CBSE Sample Papers for Class 12 Political Science Paper 3 are part of CBSE Sample Papers for Class 12 Political Science. Here we have given CBSE Sample Papers for Class 12 Political Science Paper 3.
CBSE Sample Papers for Class 12 Political Science Paper 3
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Students who are going to appear for CBSE Class 12 Examinations are advised to practice the CBSE sample papers given here which is designed as per the latest Syllabus and marking scheme as prescribed by the CBSE is given here. Paper 3 of Solved CBSE Sample Paper for Class 12 Political Science is given below with free PDF download solutions.
Time Allowed: 3 hours
Maximum Marks: 80
- All questions are compulsory.
- Questions nos. 1 to 5 are of 1 mark each. The answer to these questions should not exceed 20 words
- Questions nos. 6 to 10 are of 2 marks each. The answer to these questions should not exceed 40 words
- Questions nos. 11 to 16 are of 4 marks each. The answer to these questions should not exceed 100 words
- Questions nos. 17 to 21 are of 5 marks each. The answer to these questions should not exceed 150 words
- Questions no. 21 is map based question
- Questions nos. 22 to 27 are of 6 marks each. The answer to these questions should not i exceed 150 words
When did Socialist Revolution take place in Russia?
Which two languages were spoken in Bombay state before it was divided in 1960?
What is Development?
Mention the names of member states of SAARC.
Name the members of Security Council who have used veto power for the maximum and minimum number of times respectively.
Mention some points of agreement between India and Nepal.
Which interests were hidden behind the conflicts between Hindus and Muslims at the time of independence?
Who founded the Congress Party and why?
What is the meaning and importance of Economic Planning in Indian context?
In which context India started participating in the world affairs as an independent nation j state?
Access any four principles of India’s foreign policy.
What does the term ‘syndicate’ mean in the context of the Congress party of the sixties? What role did the Syndicate play in the Congress party?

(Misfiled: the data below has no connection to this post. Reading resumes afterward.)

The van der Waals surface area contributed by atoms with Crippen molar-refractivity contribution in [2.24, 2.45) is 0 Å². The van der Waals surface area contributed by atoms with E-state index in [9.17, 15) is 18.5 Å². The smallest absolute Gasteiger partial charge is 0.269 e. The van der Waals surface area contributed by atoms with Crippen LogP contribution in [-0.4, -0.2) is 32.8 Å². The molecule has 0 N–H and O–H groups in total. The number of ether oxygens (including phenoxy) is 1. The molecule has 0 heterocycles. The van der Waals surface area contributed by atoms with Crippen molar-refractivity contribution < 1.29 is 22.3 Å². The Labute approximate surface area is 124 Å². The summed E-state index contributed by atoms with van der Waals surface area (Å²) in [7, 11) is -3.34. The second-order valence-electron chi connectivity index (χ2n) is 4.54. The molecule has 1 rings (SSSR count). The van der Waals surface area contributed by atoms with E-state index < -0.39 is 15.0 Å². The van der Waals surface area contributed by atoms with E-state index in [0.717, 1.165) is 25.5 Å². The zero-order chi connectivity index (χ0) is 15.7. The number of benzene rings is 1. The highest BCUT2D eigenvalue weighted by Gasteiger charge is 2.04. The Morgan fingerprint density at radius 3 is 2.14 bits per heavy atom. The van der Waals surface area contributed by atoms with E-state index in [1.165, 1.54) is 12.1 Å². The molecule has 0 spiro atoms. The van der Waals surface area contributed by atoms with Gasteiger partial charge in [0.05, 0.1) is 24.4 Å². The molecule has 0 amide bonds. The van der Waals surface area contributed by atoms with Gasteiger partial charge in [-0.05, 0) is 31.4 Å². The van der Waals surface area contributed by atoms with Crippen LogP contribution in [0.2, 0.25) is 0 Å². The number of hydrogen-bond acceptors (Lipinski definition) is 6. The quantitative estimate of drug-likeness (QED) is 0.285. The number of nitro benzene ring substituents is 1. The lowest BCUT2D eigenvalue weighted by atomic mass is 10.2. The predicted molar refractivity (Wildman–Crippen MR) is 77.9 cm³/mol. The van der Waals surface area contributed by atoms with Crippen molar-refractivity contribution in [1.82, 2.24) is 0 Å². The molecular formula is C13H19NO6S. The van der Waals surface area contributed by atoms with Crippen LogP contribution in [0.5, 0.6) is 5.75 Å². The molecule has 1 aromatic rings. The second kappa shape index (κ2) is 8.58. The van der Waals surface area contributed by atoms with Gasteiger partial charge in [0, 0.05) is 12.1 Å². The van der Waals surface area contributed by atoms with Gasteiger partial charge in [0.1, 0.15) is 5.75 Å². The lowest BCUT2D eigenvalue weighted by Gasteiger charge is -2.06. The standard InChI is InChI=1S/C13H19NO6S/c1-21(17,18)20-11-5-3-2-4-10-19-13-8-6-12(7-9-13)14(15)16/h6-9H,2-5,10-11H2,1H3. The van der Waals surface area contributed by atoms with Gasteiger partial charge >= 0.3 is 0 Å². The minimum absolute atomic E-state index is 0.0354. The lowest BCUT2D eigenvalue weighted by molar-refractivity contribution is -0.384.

How can we see re-emergence of Indira Gandhi to power in 1971?
Is terrorism a traditional or non-traditional threat to security?
What is meant by Global Commons? How are they exploited and polluted?
Mention negative impact of globalisation.
Read the following passage carefully and answer the following questions:
Pakistan and Bangladesh have experienced both civilian and military rulers, with Bangladesh remaining democracy in the Post-Cold War period. Pakistan began the Post-Cold War period with successive democratic governments under Benazir Bhutto and Nawaz Sharif respectively. But it suffered a military coup in 1999 and has been run by a military regime since then. Till 2006 Nepal was a constitutional monarchy with the danger of the king taking over executive powers. In 2006, a successful uprising led to restoration of democracy and reduced the king to a nominal position. From the experience of Bangladesh and Nepal, we can say that democracy is becoming an accepted norm in the entire region of South Asia.
(i) How did Pakistan begin with Post-Cold War period?
(ii) Mention two reasons for the aspiration of democracy in South Asia.
(iii) Why are these findings significant?
Read the passage given below carefully and answer the questions:
Thus, with the elections of 1989, a long phase of coalition politics began in India. Since then, there have been nine governments at the Centre, all of which have either been coalition governments or minority governments supported by other parties, which did not join the government. In this new phase, any government could be formed only with the participation or support of many regional parties. This applied to the National Front in 1989, the United Front in 1996 and 1997, the NDA in 1997. BJP-led coalition in 1998, NDA in 1999 and the UPA in 2004.What is meant by coalition politics?